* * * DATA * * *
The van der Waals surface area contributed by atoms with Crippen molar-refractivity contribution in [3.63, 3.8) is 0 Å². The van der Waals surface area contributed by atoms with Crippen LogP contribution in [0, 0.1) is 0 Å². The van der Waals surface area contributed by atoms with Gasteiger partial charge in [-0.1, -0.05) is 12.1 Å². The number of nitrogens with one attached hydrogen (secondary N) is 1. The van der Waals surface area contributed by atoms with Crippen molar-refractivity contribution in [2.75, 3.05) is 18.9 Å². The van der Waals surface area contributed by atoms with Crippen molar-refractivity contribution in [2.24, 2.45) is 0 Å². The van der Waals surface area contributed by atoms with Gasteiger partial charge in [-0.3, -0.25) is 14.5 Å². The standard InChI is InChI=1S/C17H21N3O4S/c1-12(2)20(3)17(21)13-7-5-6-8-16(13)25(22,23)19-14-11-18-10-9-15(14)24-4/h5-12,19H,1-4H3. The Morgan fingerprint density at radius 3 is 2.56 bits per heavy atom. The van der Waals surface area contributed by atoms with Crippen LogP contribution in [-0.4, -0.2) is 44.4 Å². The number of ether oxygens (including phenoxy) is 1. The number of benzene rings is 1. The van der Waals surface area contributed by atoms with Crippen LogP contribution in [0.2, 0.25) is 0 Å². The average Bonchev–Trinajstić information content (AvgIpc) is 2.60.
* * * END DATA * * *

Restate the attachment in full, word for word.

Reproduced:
The van der Waals surface area contributed by atoms with Crippen molar-refractivity contribution in [3.63, 3.8) is 0 Å². The van der Waals surface area contributed by atoms with Crippen LogP contribution in [0, 0.1) is 0 Å². The van der Waals surface area contributed by atoms with Gasteiger partial charge in [-0.1, -0.05) is 12.1 Å². The number of nitrogens with one attached hydrogen (secondary N) is 1. The van der Waals surface area contributed by atoms with Crippen molar-refractivity contribution in [2.75, 3.05) is 18.9 Å². The van der Waals surface area contributed by atoms with Crippen molar-refractivity contribution in [2.24, 2.45) is 0 Å². The van der Waals surface area contributed by atoms with Gasteiger partial charge in [-0.3, -0.25) is 14.5 Å². The standard InChI is InChI=1S/C17H21N3O4S/c1-12(2)20(3)17(21)13-7-5-6-8-16(13)25(22,23)19-14-11-18-10-9-15(14)24-4/h5-12,19H,1-4H3. The Morgan fingerprint density at radius 3 is 2.56 bits per heavy atom. The van der Waals surface area contributed by atoms with Crippen LogP contribution in [-0.4, -0.2) is 44.4 Å². The number of ether oxygens (including phenoxy) is 1. The number of benzene rings is 1. The van der Waals surface area contributed by atoms with Crippen LogP contribution in [0.2, 0.25) is 0 Å². The average Bonchev–Trinajstić information content (AvgIpc) is 2.60.